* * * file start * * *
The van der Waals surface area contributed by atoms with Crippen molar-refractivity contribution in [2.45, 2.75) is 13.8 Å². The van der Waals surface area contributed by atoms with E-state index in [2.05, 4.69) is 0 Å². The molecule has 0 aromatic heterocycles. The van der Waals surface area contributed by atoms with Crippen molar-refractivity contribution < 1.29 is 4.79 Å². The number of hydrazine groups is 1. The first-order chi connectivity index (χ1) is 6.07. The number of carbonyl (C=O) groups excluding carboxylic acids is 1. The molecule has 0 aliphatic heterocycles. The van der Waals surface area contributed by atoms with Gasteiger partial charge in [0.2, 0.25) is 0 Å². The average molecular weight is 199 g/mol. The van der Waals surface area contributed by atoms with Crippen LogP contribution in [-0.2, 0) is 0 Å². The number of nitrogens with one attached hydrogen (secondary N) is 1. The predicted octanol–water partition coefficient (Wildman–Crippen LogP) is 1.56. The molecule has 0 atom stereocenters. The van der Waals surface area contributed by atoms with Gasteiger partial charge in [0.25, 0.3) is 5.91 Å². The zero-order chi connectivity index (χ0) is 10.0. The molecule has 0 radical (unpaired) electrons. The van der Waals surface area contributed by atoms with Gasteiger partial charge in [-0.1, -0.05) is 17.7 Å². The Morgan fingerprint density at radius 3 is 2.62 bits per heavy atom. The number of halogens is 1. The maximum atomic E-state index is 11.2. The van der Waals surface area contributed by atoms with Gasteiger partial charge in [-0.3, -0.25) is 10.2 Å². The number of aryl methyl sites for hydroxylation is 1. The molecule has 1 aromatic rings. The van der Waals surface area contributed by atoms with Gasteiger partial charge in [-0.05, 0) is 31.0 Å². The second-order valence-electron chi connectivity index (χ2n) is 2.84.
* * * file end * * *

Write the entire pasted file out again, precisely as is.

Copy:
The van der Waals surface area contributed by atoms with Crippen molar-refractivity contribution in [2.45, 2.75) is 13.8 Å². The van der Waals surface area contributed by atoms with E-state index in [2.05, 4.69) is 0 Å². The molecule has 0 aromatic heterocycles. The van der Waals surface area contributed by atoms with Crippen molar-refractivity contribution < 1.29 is 4.79 Å². The number of hydrazine groups is 1. The first-order chi connectivity index (χ1) is 6.07. The number of carbonyl (C=O) groups excluding carboxylic acids is 1. The molecule has 0 aliphatic heterocycles. The van der Waals surface area contributed by atoms with Gasteiger partial charge in [0.2, 0.25) is 0 Å². The average molecular weight is 199 g/mol. The van der Waals surface area contributed by atoms with Crippen LogP contribution in [-0.2, 0) is 0 Å². The number of nitrogens with one attached hydrogen (secondary N) is 1. The predicted octanol–water partition coefficient (Wildman–Crippen LogP) is 1.56. The molecule has 0 atom stereocenters. The van der Waals surface area contributed by atoms with Gasteiger partial charge in [0.25, 0.3) is 5.91 Å². The zero-order chi connectivity index (χ0) is 10.0. The molecule has 0 radical (unpaired) electrons. The van der Waals surface area contributed by atoms with Gasteiger partial charge in [-0.1, -0.05) is 17.7 Å². The Morgan fingerprint density at radius 3 is 2.62 bits per heavy atom. The number of halogens is 1. The maximum atomic E-state index is 11.2. The van der Waals surface area contributed by atoms with Gasteiger partial charge in [-0.3, -0.25) is 10.2 Å². The number of aryl methyl sites for hydroxylation is 1. The molecule has 1 aromatic rings. The van der Waals surface area contributed by atoms with Gasteiger partial charge in [-0.05, 0) is 31.0 Å². The second-order valence-electron chi connectivity index (χ2n) is 2.84.